We’re all drivers

Let’s face it. No one is a perfect driver. You’re kidding yourself if you say otherwise. We have all had our fair share of tickets, fender benders, and accidents. We’re also all guilty of other imperfections such as tailgating and speeding. It’s difficult to perfect this art as it takes years of experience to become such a professional. However, as time goes on, we may find ourselves losing some skills that impact our driving abilities. In other words, we’re either too young or too old to be a good driver.

There are many different types of drivers on today’s roads. Often times, the individual may not be a bad driver in general, but they may just have some bad driving habits. It’s important to understand that these bad habits can be corrected! Here are the thought processes of some people we see on the road:

The yellow light accelerator: “Green means go, yellow means go faster, and red means slam on the breaks.”

The tailgater: “If I get really close to you, then you’ll go faster. I know it. If I can’t see the color of eyes in your rearview mirror, I’m not close enough.”

The left lane abuser: “I have to turn left in about 10 miles so that means I should be in the left lane NOW. Who cares if people are forced to pass me in the slow lane.”

The no-cop-no-stopper: “I’ll pretend I didn’t see that sign. It can’t tell me what to do. It’s night time anyway, so who cares.”

The horrible parallel parker: “I’ve never been able to parallel park…and I practice now on a busy Saturday evening in downtown Dubuque!”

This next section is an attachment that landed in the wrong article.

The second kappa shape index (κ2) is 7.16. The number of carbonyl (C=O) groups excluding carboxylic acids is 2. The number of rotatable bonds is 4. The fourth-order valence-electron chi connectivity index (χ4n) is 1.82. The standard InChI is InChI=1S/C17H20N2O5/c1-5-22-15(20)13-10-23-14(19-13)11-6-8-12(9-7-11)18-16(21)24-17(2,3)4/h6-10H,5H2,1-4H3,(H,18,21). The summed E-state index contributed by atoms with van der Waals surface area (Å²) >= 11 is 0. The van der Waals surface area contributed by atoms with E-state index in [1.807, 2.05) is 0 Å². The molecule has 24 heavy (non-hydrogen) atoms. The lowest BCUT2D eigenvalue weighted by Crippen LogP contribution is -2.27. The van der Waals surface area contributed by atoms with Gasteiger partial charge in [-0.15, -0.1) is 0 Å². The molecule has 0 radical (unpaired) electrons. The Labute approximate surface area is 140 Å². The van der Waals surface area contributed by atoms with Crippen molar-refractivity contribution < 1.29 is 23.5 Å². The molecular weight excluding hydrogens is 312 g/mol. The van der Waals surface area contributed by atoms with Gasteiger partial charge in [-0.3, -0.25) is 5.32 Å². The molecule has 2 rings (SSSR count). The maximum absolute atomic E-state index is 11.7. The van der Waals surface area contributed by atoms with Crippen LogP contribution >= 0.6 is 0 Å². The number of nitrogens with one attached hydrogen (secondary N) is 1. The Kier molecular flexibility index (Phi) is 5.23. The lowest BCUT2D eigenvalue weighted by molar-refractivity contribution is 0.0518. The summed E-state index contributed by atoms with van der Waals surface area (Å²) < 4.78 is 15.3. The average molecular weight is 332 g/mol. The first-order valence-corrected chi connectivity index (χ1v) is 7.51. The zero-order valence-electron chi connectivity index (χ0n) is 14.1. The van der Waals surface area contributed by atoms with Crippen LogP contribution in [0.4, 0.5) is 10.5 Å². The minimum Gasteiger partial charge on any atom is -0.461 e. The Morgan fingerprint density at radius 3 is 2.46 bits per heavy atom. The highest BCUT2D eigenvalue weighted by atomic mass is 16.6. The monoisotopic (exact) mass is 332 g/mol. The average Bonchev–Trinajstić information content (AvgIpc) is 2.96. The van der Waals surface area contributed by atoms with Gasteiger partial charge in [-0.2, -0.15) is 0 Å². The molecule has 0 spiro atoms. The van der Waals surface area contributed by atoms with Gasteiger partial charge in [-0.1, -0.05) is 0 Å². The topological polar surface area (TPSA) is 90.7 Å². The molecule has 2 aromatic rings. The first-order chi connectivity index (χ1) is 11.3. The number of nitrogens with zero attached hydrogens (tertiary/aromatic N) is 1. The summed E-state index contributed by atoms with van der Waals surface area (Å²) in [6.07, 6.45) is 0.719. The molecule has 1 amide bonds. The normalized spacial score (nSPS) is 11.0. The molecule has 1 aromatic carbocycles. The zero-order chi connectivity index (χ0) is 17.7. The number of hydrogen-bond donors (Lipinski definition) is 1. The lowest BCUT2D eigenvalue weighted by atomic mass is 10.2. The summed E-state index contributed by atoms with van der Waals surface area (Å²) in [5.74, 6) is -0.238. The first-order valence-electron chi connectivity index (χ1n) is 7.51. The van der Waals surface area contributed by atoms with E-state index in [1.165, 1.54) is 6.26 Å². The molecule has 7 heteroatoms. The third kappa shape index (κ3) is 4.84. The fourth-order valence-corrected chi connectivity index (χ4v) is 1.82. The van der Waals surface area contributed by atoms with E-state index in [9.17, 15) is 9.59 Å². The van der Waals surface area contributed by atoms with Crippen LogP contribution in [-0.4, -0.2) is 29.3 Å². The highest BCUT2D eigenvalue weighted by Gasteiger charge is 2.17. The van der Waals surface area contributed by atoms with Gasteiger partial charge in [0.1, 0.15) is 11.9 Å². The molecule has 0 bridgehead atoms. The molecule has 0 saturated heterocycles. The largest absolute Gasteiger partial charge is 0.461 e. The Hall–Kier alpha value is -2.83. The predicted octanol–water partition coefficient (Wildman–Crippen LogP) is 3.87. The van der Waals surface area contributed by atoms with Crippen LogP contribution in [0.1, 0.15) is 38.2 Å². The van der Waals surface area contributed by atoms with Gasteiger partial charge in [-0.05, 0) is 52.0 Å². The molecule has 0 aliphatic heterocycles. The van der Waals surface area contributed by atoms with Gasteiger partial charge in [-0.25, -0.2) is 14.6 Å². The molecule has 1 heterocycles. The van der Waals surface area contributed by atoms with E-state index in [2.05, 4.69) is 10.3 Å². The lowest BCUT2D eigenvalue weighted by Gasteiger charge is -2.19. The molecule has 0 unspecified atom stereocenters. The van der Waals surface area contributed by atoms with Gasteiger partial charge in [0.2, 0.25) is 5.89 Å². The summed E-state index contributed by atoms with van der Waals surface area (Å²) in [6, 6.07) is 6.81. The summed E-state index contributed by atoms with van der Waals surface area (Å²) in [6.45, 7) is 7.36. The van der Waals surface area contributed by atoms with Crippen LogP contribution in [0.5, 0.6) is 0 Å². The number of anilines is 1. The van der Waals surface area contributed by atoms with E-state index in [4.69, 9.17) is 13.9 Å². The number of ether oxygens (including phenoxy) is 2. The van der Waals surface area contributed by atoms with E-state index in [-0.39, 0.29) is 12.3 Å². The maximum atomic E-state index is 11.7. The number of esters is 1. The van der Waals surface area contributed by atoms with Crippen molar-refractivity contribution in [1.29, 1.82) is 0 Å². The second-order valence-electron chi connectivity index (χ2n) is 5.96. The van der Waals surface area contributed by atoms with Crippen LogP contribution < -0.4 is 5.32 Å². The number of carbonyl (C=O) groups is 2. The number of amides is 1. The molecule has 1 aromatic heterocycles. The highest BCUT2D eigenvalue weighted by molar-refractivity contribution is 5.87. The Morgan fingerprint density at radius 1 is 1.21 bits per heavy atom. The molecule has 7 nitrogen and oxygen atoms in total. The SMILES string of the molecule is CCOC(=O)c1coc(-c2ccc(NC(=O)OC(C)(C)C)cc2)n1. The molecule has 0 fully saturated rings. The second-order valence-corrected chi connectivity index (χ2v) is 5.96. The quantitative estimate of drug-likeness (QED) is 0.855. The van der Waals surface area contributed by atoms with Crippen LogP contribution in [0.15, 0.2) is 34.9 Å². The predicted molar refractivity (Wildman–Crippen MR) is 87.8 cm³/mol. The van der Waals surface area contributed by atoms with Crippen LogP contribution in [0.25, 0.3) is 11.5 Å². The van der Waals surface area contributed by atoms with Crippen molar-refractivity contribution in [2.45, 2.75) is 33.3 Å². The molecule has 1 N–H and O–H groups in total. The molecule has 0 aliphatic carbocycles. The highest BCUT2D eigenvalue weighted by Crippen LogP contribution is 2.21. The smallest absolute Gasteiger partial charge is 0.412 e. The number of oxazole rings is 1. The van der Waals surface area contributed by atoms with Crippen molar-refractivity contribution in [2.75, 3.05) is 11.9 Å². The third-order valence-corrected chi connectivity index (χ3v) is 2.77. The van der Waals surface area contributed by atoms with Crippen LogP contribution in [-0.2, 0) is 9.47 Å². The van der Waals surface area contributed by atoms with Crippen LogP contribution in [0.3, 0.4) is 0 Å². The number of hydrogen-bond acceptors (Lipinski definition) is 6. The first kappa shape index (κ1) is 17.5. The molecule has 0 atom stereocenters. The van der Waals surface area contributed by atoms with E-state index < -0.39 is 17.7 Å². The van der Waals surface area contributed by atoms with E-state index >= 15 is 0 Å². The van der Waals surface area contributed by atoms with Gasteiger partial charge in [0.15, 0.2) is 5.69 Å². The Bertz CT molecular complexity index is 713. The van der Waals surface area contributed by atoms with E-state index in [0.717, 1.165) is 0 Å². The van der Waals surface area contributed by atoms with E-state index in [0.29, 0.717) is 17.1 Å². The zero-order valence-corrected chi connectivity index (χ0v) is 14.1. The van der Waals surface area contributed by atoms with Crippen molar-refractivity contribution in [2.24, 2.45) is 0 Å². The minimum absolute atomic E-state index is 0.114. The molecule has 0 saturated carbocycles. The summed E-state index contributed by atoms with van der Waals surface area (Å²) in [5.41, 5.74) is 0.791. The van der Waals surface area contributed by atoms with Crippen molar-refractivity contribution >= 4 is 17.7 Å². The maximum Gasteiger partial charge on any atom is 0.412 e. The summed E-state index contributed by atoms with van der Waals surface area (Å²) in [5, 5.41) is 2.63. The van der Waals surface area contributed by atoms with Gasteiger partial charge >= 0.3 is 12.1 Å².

The atrocious parker: “Here’s a spot! *parks ridiculously close to someone, demolishes the side of the vehicle, and takes off their side mirror* PERFECT!”

The blinker challenger: “Use my blinker? What for? Oh, that’s what that does? Nonsense, nobody needs to know where I’m going or when I’m turning.”

The road raged: “If I curse at my steering wheel, then the other car will hear me. I better tailgate and pass them in a hurry so they can see that I’m upset. I’ll continue my tantrum as we both end up at the same red light.”

The tractor hater: “Why is there a tractor on the highway?! I better honk so that he goes faster because I know that he can go over 30 mph. I don’t care if we live in Iowa. This is unacceptable.”

The distracted driver: “I am a great multitasker. I can apply my makeup, eat breakfast, and text my sister all while driving! It’s a skill, really. More people should be like me.”

All jokes aside, it takes time and experience to become a good driver. However, we all need to strive for this achievement. This is important because when you’re driving, you are responsible for your vehicle, yourself and your passengers. Every time you get behind the wheel, you are trusting that other people are following the rules and staying focused. In today’s world, people are still texting and driving, drinking and driving, not wearing a seatbelt, and driving too fast for weather conditions. As the snow fast approaches, we all need to be extra cautious on the road, especially for Iowa’s winters. According to the Association for Safe International Road Travel, 37,000 people die in car wrecks each year in the United States. That comes out to a little more than 100 people a day. If you could intentionally stop bad driving habits to save your own life or those in cars around you, wouldn’t you? Lose the bad habits and drive safe!

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